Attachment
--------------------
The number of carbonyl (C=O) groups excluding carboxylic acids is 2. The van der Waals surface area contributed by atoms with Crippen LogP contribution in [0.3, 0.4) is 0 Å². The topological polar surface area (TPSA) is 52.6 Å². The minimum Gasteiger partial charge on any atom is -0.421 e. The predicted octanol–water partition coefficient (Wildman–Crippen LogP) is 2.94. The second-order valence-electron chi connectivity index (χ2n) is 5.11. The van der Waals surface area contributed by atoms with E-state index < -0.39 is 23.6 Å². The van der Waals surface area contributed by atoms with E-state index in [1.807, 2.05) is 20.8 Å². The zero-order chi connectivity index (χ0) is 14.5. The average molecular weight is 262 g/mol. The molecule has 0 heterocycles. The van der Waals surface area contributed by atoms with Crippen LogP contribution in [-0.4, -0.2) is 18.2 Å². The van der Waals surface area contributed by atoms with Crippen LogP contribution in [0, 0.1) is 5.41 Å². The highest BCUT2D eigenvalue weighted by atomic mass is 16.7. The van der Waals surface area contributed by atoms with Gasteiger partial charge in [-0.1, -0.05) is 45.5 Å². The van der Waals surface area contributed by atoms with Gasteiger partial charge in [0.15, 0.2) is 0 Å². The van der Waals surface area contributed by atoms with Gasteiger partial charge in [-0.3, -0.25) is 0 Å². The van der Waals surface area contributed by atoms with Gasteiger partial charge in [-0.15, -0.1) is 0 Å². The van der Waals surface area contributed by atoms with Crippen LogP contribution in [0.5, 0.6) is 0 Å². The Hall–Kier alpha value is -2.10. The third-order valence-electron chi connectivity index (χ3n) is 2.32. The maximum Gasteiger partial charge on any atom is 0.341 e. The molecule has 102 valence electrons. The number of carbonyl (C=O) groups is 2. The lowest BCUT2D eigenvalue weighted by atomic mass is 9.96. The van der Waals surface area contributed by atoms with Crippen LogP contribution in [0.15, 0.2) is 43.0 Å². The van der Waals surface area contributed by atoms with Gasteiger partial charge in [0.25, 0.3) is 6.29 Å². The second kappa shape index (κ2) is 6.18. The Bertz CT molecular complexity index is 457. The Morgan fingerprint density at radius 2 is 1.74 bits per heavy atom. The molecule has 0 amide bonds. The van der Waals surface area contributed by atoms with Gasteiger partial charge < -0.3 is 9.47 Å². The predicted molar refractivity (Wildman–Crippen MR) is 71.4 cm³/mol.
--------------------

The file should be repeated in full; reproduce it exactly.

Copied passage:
The number of carbonyl (C=O) groups excluding carboxylic acids is 2. The van der Waals surface area contributed by atoms with Crippen LogP contribution in [0.3, 0.4) is 0 Å². The topological polar surface area (TPSA) is 52.6 Å². The minimum Gasteiger partial charge on any atom is -0.421 e. The predicted octanol–water partition coefficient (Wildman–Crippen LogP) is 2.94. The second-order valence-electron chi connectivity index (χ2n) is 5.11. The van der Waals surface area contributed by atoms with E-state index < -0.39 is 23.6 Å². The van der Waals surface area contributed by atoms with E-state index in [1.807, 2.05) is 20.8 Å². The zero-order chi connectivity index (χ0) is 14.5. The average molecular weight is 262 g/mol. The molecule has 0 heterocycles. The van der Waals surface area contributed by atoms with Crippen LogP contribution in [-0.4, -0.2) is 18.2 Å². The van der Waals surface area contributed by atoms with Crippen LogP contribution in [0, 0.1) is 5.41 Å². The highest BCUT2D eigenvalue weighted by atomic mass is 16.7. The van der Waals surface area contributed by atoms with Gasteiger partial charge in [-0.1, -0.05) is 45.5 Å². The van der Waals surface area contributed by atoms with Gasteiger partial charge in [0.15, 0.2) is 0 Å². The van der Waals surface area contributed by atoms with Gasteiger partial charge in [-0.3, -0.25) is 0 Å². The van der Waals surface area contributed by atoms with Gasteiger partial charge in [-0.15, -0.1) is 0 Å². The van der Waals surface area contributed by atoms with Crippen LogP contribution in [0.5, 0.6) is 0 Å². The Hall–Kier alpha value is -2.10. The third-order valence-electron chi connectivity index (χ3n) is 2.32. The maximum Gasteiger partial charge on any atom is 0.341 e. The molecule has 102 valence electrons. The number of carbonyl (C=O) groups is 2. The lowest BCUT2D eigenvalue weighted by atomic mass is 9.96. The van der Waals surface area contributed by atoms with Crippen LogP contribution in [0.15, 0.2) is 43.0 Å². The van der Waals surface area contributed by atoms with Gasteiger partial charge in [0.25, 0.3) is 6.29 Å². The second kappa shape index (κ2) is 6.18. The Bertz CT molecular complexity index is 457. The Morgan fingerprint density at radius 2 is 1.74 bits per heavy atom. The molecule has 0 amide bonds. The van der Waals surface area contributed by atoms with Gasteiger partial charge < -0.3 is 9.47 Å². The predicted molar refractivity (Wildman–Crippen MR) is 71.4 cm³/mol.